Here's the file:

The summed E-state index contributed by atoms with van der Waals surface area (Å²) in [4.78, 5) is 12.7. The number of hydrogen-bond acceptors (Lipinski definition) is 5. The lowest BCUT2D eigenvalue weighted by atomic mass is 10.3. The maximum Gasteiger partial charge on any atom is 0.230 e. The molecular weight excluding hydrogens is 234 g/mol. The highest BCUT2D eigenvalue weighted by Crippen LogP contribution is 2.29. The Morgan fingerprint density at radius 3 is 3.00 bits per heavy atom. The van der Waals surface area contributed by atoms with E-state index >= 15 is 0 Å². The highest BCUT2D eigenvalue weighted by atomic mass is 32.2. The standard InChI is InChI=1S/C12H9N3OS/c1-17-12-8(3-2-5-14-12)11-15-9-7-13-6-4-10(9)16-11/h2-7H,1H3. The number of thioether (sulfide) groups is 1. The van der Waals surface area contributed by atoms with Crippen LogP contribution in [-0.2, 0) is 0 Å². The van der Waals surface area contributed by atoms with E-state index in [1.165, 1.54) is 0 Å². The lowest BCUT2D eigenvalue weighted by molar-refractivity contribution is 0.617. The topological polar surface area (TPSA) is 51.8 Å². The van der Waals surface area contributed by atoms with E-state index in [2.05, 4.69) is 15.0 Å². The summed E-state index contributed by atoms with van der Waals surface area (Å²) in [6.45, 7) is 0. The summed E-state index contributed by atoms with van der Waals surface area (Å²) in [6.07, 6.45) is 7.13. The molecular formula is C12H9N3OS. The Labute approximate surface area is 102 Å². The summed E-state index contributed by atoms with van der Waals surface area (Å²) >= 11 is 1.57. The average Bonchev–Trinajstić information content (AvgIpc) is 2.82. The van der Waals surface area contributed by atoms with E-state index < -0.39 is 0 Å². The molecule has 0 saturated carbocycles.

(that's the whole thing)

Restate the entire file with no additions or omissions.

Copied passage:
The summed E-state index contributed by atoms with van der Waals surface area (Å²) in [4.78, 5) is 12.7. The number of hydrogen-bond acceptors (Lipinski definition) is 5. The lowest BCUT2D eigenvalue weighted by atomic mass is 10.3. The maximum Gasteiger partial charge on any atom is 0.230 e. The molecular weight excluding hydrogens is 234 g/mol. The highest BCUT2D eigenvalue weighted by Crippen LogP contribution is 2.29. The Morgan fingerprint density at radius 3 is 3.00 bits per heavy atom. The van der Waals surface area contributed by atoms with E-state index >= 15 is 0 Å². The highest BCUT2D eigenvalue weighted by atomic mass is 32.2. The standard InChI is InChI=1S/C12H9N3OS/c1-17-12-8(3-2-5-14-12)11-15-9-7-13-6-4-10(9)16-11/h2-7H,1H3. The number of thioether (sulfide) groups is 1. The van der Waals surface area contributed by atoms with Crippen LogP contribution in [-0.2, 0) is 0 Å². The van der Waals surface area contributed by atoms with E-state index in [1.165, 1.54) is 0 Å². The lowest BCUT2D eigenvalue weighted by molar-refractivity contribution is 0.617. The topological polar surface area (TPSA) is 51.8 Å². The van der Waals surface area contributed by atoms with E-state index in [2.05, 4.69) is 15.0 Å². The summed E-state index contributed by atoms with van der Waals surface area (Å²) in [6.45, 7) is 0. The summed E-state index contributed by atoms with van der Waals surface area (Å²) in [6.07, 6.45) is 7.13. The molecular formula is C12H9N3OS. The Labute approximate surface area is 102 Å². The summed E-state index contributed by atoms with van der Waals surface area (Å²) >= 11 is 1.57. The average Bonchev–Trinajstić information content (AvgIpc) is 2.82. The van der Waals surface area contributed by atoms with E-state index < -0.39 is 0 Å². The molecule has 0 saturated carbocycles.